Michelin-starred eatery serves worst meal for James Beard Award winner

Written by Danielle Chiriguayo, produced by Robin Estrin

“There is something to be said about a truly disastrous meal, a meal forever indelible in your memory because it’s so uniquely bad, it can only be deemed an achievement,” writes James Beard Award-winning food writer Geraldine DeRuiter in a recent review for her blog The Everywhereist. It followed a visit to Michelin-starred restaurant Bros in the Southern Italian city of Lecce. 

Since its publishing last week, the post has gone viral. In the scathing review, DeRuiter describes the four-hour experience where her party was served 27 courses of foam, “frozen air,” and meat-infused molecules. Per person, the meal costs 130-200 Euros ($146-225 USD). 

She says the experience has changed the way she thinks about fine dining and the value society places on high-end restaurants. 

“First of all, Lecce, to its credit, is a gorgeous city and [has] fantastic restaurants. I was excited and I was ready,” DeRuiter tells KCRW. “And the first course that came out was this green, sort of gelatinous, tiny little crepe. It was probably about the size of a quarter, maybe a half dollar. And it had raw herbs inside of it. And I thought, well, that was strange.”

Throughout the night, DeRuiter and her party were brought other deconstructed plates, such as shots of vinegar, thin cuts of edible paper, and citrus foam served in a plaster cast of two Lecce chefs’ mouths.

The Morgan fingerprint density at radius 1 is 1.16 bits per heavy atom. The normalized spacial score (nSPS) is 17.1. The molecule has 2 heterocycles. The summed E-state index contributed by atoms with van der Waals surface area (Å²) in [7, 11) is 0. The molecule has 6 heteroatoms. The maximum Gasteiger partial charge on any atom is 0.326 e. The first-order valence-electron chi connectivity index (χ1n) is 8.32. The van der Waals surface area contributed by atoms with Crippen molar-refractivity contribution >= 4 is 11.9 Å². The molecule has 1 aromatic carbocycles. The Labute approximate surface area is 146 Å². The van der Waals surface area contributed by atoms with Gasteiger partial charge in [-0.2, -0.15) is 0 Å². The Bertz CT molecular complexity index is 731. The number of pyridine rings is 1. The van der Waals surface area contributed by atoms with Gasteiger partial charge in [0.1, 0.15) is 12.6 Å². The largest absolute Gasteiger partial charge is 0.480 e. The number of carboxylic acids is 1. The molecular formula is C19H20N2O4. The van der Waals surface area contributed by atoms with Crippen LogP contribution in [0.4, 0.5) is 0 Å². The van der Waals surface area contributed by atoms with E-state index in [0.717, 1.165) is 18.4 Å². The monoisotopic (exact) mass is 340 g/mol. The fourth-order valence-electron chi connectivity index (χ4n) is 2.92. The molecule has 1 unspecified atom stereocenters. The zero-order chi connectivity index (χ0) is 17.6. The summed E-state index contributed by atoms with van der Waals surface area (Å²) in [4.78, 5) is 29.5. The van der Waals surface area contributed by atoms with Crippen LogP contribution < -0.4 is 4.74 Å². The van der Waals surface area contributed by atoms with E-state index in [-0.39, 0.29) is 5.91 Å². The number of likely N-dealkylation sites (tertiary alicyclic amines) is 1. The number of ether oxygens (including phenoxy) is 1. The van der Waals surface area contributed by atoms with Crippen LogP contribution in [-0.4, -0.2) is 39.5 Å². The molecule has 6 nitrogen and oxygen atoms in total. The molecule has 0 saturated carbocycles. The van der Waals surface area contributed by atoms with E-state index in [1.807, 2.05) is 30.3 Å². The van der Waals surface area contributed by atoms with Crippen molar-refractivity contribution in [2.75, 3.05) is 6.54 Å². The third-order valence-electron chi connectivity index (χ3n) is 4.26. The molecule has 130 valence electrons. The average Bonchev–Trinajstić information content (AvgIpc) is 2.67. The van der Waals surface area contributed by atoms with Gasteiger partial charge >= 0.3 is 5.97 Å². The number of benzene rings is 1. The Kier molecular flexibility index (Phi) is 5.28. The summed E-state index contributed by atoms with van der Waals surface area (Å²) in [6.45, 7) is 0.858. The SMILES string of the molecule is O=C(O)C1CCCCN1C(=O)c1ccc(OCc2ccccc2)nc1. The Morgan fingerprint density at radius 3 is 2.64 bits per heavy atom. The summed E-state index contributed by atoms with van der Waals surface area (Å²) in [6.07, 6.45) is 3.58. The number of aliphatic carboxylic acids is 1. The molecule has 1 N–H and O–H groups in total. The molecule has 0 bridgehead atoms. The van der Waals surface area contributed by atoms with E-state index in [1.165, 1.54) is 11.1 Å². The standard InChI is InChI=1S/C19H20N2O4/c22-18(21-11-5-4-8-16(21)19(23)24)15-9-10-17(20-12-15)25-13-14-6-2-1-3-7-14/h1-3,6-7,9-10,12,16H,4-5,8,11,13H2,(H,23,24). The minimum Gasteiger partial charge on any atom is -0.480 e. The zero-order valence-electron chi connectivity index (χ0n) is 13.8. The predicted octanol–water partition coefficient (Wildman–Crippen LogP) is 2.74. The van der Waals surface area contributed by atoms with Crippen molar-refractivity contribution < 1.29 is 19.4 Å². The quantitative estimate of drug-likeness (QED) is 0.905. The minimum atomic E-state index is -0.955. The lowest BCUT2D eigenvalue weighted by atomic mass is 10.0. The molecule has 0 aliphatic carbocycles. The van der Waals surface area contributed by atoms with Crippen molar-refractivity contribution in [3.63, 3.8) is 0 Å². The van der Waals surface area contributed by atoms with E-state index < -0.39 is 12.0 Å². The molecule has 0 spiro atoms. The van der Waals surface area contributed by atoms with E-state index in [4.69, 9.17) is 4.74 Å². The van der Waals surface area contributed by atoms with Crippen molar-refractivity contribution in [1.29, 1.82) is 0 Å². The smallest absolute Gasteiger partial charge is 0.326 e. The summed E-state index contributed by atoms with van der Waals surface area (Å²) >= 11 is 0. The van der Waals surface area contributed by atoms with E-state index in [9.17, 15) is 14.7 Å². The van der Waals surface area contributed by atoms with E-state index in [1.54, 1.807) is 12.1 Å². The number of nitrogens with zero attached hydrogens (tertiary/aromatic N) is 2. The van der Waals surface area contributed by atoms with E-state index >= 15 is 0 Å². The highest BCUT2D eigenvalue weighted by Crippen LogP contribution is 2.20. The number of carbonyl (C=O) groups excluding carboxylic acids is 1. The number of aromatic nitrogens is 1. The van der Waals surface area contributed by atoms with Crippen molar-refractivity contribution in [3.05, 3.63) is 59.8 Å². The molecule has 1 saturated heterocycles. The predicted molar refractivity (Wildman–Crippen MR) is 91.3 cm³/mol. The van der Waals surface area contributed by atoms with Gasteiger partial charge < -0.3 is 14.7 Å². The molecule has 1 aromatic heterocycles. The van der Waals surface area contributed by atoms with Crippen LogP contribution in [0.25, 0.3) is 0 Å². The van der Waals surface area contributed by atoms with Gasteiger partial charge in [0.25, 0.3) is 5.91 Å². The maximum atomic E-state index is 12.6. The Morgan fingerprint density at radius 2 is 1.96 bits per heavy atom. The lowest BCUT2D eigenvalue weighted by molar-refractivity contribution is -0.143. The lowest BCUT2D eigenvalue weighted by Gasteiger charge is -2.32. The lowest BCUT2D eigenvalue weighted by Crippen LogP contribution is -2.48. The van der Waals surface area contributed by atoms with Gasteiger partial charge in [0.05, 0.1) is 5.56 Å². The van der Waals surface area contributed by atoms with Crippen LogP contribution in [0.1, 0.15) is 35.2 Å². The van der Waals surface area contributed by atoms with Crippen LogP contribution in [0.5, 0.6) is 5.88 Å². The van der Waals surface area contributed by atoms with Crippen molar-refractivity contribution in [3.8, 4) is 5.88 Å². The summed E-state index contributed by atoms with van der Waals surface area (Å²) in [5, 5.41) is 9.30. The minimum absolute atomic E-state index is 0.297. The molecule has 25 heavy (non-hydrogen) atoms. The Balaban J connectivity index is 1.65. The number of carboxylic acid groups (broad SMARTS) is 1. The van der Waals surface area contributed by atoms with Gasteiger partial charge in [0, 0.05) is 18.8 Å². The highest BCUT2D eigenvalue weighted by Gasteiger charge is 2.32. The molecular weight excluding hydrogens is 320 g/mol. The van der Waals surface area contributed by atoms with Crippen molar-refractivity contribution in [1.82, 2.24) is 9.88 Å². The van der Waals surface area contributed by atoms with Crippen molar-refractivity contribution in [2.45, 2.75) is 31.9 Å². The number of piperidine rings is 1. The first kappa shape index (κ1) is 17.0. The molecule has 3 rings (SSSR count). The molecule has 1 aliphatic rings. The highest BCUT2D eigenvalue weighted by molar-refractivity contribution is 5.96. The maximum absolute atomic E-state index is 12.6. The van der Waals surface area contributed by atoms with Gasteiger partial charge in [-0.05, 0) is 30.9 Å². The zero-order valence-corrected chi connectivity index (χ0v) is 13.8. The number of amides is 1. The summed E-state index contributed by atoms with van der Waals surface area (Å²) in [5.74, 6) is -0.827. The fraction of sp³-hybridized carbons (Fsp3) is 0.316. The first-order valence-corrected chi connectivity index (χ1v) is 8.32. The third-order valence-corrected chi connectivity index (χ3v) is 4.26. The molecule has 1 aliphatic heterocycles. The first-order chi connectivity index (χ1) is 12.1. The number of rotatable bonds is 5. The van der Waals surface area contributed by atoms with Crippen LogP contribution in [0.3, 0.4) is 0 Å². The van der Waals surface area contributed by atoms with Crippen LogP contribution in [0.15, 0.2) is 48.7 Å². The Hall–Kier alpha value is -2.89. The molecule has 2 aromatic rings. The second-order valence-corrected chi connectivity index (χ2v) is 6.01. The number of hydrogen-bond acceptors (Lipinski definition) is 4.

“There's a little bit of liquor in it and actually tasted quite nice, [yet] very insubstantial. There was no utensil with which to eat it. So you had to put your mouth up to it and slurp it out, which was an incredibly vulnerable and awkward experience. And you just had to pray that you didn't accidentally make eye contact with people at the table.”

Lecce chef Floriano Pellegrino has penned a three-page rebuttal to DeRuiter’s review, where he explains he’s a misunderstood artist whose 27-course meal challenges the idea of what food can represent. 

DeRuiter says she agrees that food can represent art, but there are limits to how that can be accomplished. 

“What a beautiful thing to be discussing the nature of art as a result of a meal. I think that's inherently great. I think that once I get past the misogyny of his post — because oh my gosh, it is dripping with it — what I think he does is he makes quite a few legitimate claims about the nature of art, which is art is uncomfortable,” she says. “And I think there is something inherently true that art has no boundaries and no requirements.”

However, she says food does have boundaries and requirements. “It needs to taste good, especially if you're cooking for another person who's paying.”

She adds, “[Food] needs to be substantial. And it can be an experience that challenges you and it pushes you. But I don't think it should be patently unpleasant.”

DeRuiter compares Lecce’s Michelin rating to the tale of the Emperor’s New Clothes, where everyone says they love something but they can’t call it out for fear of being labeled as ignorant. 

“I was essentially told that I didn't understand the avant garde and that I don't understand food. And Chef Floriano essentially told me I should go eat at McDonald's,” she says. “I think people don't want to think that they don't get it, rather than say, ‘Hey, you know what, maybe this isn't executed properly.’”